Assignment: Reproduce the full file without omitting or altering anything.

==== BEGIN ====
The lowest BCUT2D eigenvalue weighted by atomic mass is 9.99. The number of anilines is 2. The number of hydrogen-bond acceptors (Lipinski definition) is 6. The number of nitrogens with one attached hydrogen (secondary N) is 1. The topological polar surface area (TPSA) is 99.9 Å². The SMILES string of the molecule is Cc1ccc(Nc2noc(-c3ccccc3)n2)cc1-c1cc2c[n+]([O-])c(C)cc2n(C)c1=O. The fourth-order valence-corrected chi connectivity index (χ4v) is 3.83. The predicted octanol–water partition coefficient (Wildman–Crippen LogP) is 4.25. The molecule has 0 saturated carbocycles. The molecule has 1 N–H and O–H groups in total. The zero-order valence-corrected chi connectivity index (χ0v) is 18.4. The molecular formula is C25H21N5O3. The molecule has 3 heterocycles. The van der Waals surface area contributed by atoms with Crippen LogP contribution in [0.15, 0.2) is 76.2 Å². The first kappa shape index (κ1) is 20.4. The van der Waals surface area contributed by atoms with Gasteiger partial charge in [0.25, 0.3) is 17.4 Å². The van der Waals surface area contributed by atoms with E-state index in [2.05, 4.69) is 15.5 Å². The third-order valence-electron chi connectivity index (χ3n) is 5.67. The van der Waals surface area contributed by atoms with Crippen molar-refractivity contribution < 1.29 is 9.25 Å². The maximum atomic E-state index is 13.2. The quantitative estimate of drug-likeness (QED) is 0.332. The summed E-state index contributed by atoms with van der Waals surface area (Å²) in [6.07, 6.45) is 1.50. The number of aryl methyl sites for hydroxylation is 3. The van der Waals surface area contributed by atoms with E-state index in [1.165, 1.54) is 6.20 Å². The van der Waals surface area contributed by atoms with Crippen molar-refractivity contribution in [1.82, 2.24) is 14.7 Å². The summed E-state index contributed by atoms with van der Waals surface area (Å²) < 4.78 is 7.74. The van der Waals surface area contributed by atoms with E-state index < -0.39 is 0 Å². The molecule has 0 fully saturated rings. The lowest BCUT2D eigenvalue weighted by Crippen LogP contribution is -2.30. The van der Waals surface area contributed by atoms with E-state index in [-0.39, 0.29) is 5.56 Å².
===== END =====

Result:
The lowest BCUT2D eigenvalue weighted by atomic mass is 9.99. The number of anilines is 2. The number of hydrogen-bond acceptors (Lipinski definition) is 6. The number of nitrogens with one attached hydrogen (secondary N) is 1. The topological polar surface area (TPSA) is 99.9 Å². The SMILES string of the molecule is Cc1ccc(Nc2noc(-c3ccccc3)n2)cc1-c1cc2c[n+]([O-])c(C)cc2n(C)c1=O. The fourth-order valence-corrected chi connectivity index (χ4v) is 3.83. The predicted octanol–water partition coefficient (Wildman–Crippen LogP) is 4.25. The molecule has 0 saturated carbocycles. The molecule has 1 N–H and O–H groups in total. The zero-order valence-corrected chi connectivity index (χ0v) is 18.4. The molecular formula is C25H21N5O3. The molecule has 3 heterocycles. The van der Waals surface area contributed by atoms with Crippen LogP contribution in [0.15, 0.2) is 76.2 Å². The first kappa shape index (κ1) is 20.4. The van der Waals surface area contributed by atoms with Gasteiger partial charge in [0.25, 0.3) is 17.4 Å². The van der Waals surface area contributed by atoms with E-state index in [2.05, 4.69) is 15.5 Å². The third-order valence-electron chi connectivity index (χ3n) is 5.67. The van der Waals surface area contributed by atoms with Crippen molar-refractivity contribution < 1.29 is 9.25 Å². The maximum atomic E-state index is 13.2. The quantitative estimate of drug-likeness (QED) is 0.332. The summed E-state index contributed by atoms with van der Waals surface area (Å²) in [6.07, 6.45) is 1.50. The number of aryl methyl sites for hydroxylation is 3. The van der Waals surface area contributed by atoms with E-state index in [1.165, 1.54) is 6.20 Å². The van der Waals surface area contributed by atoms with Crippen molar-refractivity contribution in [1.82, 2.24) is 14.7 Å². The summed E-state index contributed by atoms with van der Waals surface area (Å²) < 4.78 is 7.74. The van der Waals surface area contributed by atoms with E-state index < -0.39 is 0 Å². The molecule has 0 fully saturated rings. The lowest BCUT2D eigenvalue weighted by Crippen LogP contribution is -2.30. The van der Waals surface area contributed by atoms with E-state index in [-0.39, 0.29) is 5.56 Å².